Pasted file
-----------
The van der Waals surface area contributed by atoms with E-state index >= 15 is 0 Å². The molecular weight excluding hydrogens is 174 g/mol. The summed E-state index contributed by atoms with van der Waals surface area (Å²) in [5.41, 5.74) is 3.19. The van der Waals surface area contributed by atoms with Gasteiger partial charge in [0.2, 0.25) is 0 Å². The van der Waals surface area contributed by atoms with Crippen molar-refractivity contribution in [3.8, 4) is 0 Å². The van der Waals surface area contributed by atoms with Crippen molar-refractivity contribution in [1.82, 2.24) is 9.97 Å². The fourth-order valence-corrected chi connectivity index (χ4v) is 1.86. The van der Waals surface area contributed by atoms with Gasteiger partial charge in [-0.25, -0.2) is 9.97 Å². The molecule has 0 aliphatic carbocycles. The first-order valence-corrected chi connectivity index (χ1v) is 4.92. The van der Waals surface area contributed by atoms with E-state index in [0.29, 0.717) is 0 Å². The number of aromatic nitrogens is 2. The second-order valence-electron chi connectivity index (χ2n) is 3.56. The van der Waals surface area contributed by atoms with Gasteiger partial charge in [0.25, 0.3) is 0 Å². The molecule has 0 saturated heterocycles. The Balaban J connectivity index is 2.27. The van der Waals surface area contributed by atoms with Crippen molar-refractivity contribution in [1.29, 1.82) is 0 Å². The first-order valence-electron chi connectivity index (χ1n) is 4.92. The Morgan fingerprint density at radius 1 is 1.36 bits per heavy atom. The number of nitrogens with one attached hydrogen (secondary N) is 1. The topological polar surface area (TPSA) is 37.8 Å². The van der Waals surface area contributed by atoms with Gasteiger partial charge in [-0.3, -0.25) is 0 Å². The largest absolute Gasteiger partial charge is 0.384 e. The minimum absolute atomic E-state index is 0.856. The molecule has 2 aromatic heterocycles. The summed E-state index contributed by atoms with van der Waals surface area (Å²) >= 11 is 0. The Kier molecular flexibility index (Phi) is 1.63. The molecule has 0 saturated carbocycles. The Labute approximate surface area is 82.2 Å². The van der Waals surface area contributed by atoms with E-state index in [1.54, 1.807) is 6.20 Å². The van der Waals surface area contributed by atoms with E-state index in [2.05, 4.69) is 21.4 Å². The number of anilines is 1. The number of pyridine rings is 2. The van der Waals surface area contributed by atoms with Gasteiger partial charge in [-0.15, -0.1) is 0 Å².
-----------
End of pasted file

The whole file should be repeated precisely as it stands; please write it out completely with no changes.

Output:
The van der Waals surface area contributed by atoms with E-state index >= 15 is 0 Å². The molecular weight excluding hydrogens is 174 g/mol. The summed E-state index contributed by atoms with van der Waals surface area (Å²) in [5.41, 5.74) is 3.19. The van der Waals surface area contributed by atoms with Gasteiger partial charge in [0.2, 0.25) is 0 Å². The van der Waals surface area contributed by atoms with Crippen molar-refractivity contribution in [3.8, 4) is 0 Å². The van der Waals surface area contributed by atoms with Crippen molar-refractivity contribution in [1.82, 2.24) is 9.97 Å². The fourth-order valence-corrected chi connectivity index (χ4v) is 1.86. The van der Waals surface area contributed by atoms with Gasteiger partial charge in [-0.25, -0.2) is 9.97 Å². The molecule has 0 aliphatic carbocycles. The first-order valence-corrected chi connectivity index (χ1v) is 4.92. The van der Waals surface area contributed by atoms with E-state index in [0.29, 0.717) is 0 Å². The number of aromatic nitrogens is 2. The second-order valence-electron chi connectivity index (χ2n) is 3.56. The van der Waals surface area contributed by atoms with Gasteiger partial charge in [0.25, 0.3) is 0 Å². The molecule has 0 saturated heterocycles. The Balaban J connectivity index is 2.27. The van der Waals surface area contributed by atoms with Crippen molar-refractivity contribution in [1.29, 1.82) is 0 Å². The first-order valence-electron chi connectivity index (χ1n) is 4.92. The Morgan fingerprint density at radius 1 is 1.36 bits per heavy atom. The number of nitrogens with one attached hydrogen (secondary N) is 1. The topological polar surface area (TPSA) is 37.8 Å². The van der Waals surface area contributed by atoms with Gasteiger partial charge in [-0.3, -0.25) is 0 Å². The largest absolute Gasteiger partial charge is 0.384 e. The minimum absolute atomic E-state index is 0.856. The molecule has 2 aromatic heterocycles. The summed E-state index contributed by atoms with van der Waals surface area (Å²) >= 11 is 0. The Kier molecular flexibility index (Phi) is 1.63. The molecule has 0 saturated carbocycles. The Labute approximate surface area is 82.2 Å². The van der Waals surface area contributed by atoms with E-state index in [1.54, 1.807) is 6.20 Å². The van der Waals surface area contributed by atoms with E-state index in [2.05, 4.69) is 21.4 Å². The number of anilines is 1. The number of pyridine rings is 2. The van der Waals surface area contributed by atoms with Gasteiger partial charge in [-0.15, -0.1) is 0 Å².